On average, a pool heater costs $2,750 — not including the cost of installation and labor. The labor cost to install a pool heater is approximately $625, bringing the total estimated cost to $3,375. That said, the amount you will pay for a pool heater will vary based on many factors, including where you live and the type of pool heater you choose.
Pool heater cost:
Average total cost
The key factor in estimating the cost of a pool heater is the type and size of the heater you want to buy. Do you need a gas pool heater with a high BTU output? You will likely pay extra for the unit. Or, do you want to take advantage of the cost savings that solar technology can offer? You may save big on your electric bill each month, but upgrading to a solar unit won’t come cheap.
Ready to start narrowing down your options? From gas and solar to electric heat pumps, here’s everything you need to know about pool heater prices.
What’s in this cost guide?
The type of unit you buy will also have a major impact on the price of your pool heater. In general, there are four basic types of pool heaters. Each type, outlined below, will come with varying features and installation costs. Remember: there are pros and cons for every type of pool heater, and the unit you choose will depend highly on your pool’s size, your budget and other factors.
|Heat pump (electric)||$2,000-$5,000|
Solar pool heaters cost approximately $3,000-$4,000 to buy and install. These pool heaters use solar energy from an installed system of solar panels to heat the water in your pool. The higher cost of solar pool heaters can be attributed to the purchase of solar panels, which are required for this type of pool heater.
Gas pool heaters cost $1,500-$3,500. Pool heaters powered by natural gas or propane are often the most efficient (you can find units with 89%-95% efficiency) and cost-effective options. Gas heaters will heat your pool quickly, but they tend to last for only about five or so years.
The cost to buy and install an electric pool heater is approximately $1,250-$2,250. Compared to gas pool heaters, the installation costs may be higher because you’ll likely need to upgrade your wiring.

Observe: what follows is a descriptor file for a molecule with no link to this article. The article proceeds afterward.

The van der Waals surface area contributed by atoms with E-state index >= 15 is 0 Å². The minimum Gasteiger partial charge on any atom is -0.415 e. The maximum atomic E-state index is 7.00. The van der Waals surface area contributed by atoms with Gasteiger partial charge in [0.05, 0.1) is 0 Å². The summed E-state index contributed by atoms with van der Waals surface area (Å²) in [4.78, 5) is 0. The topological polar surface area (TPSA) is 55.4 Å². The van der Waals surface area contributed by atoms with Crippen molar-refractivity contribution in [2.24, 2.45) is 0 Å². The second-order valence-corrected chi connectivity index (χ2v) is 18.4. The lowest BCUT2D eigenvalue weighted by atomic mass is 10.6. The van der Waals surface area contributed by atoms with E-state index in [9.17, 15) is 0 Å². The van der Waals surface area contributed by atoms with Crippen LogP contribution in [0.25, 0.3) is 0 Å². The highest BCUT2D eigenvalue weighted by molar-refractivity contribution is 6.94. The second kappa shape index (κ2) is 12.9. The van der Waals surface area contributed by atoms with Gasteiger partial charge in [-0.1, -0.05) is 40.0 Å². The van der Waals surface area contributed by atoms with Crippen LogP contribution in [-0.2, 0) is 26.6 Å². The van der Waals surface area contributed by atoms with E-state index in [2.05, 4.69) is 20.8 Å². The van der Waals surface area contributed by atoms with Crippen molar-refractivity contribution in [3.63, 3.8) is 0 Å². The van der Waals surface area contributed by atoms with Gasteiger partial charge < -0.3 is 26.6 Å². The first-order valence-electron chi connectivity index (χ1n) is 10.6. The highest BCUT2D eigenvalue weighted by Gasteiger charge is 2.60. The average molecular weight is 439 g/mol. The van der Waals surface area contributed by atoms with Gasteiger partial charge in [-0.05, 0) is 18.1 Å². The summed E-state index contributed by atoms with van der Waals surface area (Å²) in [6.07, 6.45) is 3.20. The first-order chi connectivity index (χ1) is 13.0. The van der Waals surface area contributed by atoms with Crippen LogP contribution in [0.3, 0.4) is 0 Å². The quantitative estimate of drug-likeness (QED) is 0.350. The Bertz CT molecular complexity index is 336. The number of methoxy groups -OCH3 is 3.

Pool heat pumps cost $2,000-$5,000. Unlike pool heaters, pumps do not generate heat — they simply transfer it from one place to another using electricity, the filter, heat pump heater, evaporator coil, liquid refrigerant, compressor and condenser.
Another key consideration when choosing a pool heater is the cost you pay for installation. The price of labor costs will play a large part in the total price of a pool heater. The basic price for pool heater installation typically starts between $500 and $1,000.
That said, it’s important to understand that $500-$1,000 is just the starting point. Each heater type carries its own installation price. Electric heater installation is generally the most cost-effective installation, while the installation price for gas and solar pool heaters tends to be much higher.
For example, you might pay anywhere between $500-$2,000 and up to install a solar pool heater for labor and installation — not including equipment. These higher installation costs stem from the fact that the installation of the solar panels that heat the pool takes several days to complete.
The cost of gas heater installation is generally higher than electric, but also less expensive than solar. It can, however, get extremely pricey if new gas lines need to be run or other major accommodations need to be made.
The purchase and installation costs are not the only costs you need to consider when installing a pool heater. If you want to know the trust cost of owning a pool heater, factor in the monthly costs as well.
While the price you pay per month will vary depending on the unit you choose and the climate you live in, the cost to run a pool heater will also vary based on the unit type and its efficiency. For example, the cost of running a gas pool heater can range from about $100 to more than $3,000 per year.
On the other hand, the cost of solar heat per month is much smaller, as the solar power will cut down on the usage costs considerably. In fact, the Department of Energy states, “Actually, solar pool heating is the most cost-effective use of solar energy in many climates.” The costs won't be negated completely, though. You generally still have to pay for the electricity to run the pump for the heater.
The costs below illustrate the estimated monthly usage costs by pool heater type.
- Heat pumps: $100-$200 per month
- Gas pool heater: $300-$600 per month
- Electric pool heater: $500 per month
In addition to the type of pool heater you choose, several other factors will impact how much you pay to install (or replace) a pool heater and run it during the pool season. These factors include:
- The size of the unit you need
- The BTU output
- Labor costs in your area
- The climate in your region
- Extra parts and labor, like running new gas lines or electricity to the unit
For example, a large pool likely needs a heater with a high BTU output and more horsepower. These larger units are more costly to purchase and install. Or, if the installation requires extra parts or work, like running new gas lines or electrical wiring, there will be additional costs added onto the bill for both parts and labor.